neighborhoods have very low labor force participation rates compared with the national average or with other applicant cities. Black neighborhoods have labor force participation rates that are farthest behind citywide rates, a full 11 percent less. More than 40 percent of all Black neighborhoods have labor force participation rates that are 10 percent or more less than citywide rates, including 13 neighborhoods that are more than 20 percent less.
Labor force participation rates across most neighborhood types have been increasing over time.
The largest increases have been in American Indian, Hispanic, and White neighborhoods. Hispanic neighborhoods, in particular, have seen substantial increases between 2000 and 2006–2010, including eight neighborhoods that had increases of more than 20 percent. These data are for the same period during which Hispanic populations in these neighborhoods increased substantially;
this new population had higher labor force participation rates than the population that it replaced.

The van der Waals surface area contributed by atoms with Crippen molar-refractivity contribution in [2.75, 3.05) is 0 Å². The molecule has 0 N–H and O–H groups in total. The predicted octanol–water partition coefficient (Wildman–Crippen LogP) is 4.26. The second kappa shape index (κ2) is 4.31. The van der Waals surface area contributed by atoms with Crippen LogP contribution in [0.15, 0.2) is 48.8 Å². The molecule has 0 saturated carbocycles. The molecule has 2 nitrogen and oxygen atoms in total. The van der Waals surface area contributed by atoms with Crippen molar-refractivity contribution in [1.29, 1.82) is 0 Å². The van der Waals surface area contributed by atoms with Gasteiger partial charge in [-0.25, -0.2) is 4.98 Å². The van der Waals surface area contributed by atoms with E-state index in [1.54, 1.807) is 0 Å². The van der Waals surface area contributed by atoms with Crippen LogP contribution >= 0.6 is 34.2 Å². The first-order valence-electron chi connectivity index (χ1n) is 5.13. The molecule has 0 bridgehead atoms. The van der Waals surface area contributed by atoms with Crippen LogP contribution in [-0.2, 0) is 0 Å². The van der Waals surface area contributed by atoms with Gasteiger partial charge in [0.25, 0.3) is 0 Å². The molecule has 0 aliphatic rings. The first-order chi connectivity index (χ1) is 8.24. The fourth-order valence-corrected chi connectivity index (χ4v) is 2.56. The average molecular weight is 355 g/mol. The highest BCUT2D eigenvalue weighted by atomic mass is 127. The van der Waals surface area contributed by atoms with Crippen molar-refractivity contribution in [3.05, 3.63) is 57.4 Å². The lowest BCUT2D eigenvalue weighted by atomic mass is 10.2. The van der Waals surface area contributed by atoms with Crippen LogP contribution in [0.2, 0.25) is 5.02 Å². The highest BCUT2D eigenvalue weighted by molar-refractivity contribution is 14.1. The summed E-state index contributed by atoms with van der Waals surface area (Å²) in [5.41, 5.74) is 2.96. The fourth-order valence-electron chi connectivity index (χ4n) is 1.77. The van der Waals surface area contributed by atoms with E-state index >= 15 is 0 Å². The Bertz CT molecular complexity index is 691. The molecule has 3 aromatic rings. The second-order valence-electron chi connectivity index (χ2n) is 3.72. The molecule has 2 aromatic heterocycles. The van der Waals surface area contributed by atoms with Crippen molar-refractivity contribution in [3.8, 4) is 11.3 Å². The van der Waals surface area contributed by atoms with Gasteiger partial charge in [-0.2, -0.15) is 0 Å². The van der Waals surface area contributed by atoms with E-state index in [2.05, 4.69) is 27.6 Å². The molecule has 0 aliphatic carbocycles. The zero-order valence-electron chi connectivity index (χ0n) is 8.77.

Asian and Pacific Islander neighborhoods have seen decreases in labor force participation. Some of this decline may be attributable to aging populations in these neighborhoods.
Black neighborhoods have had stagnant levels of labor force participation during the past two decades overall. This statistic masks that 57 percent of Black neighborhoods have experienced declining participation rates during this period, including seven neighborhoods with declines of more than 20 percent. Nearly 40 percent of predominantly Black neighborhoods have labor force participation rates of less than 50 percent. In one Baltimore, Maryland neighborhood, less than one-fourth (23 percent) of the population older than 16 years of age was participating in the labor force and another two neighborhoods had labor force participation rates of less than one-third (29 percent and 30 percent).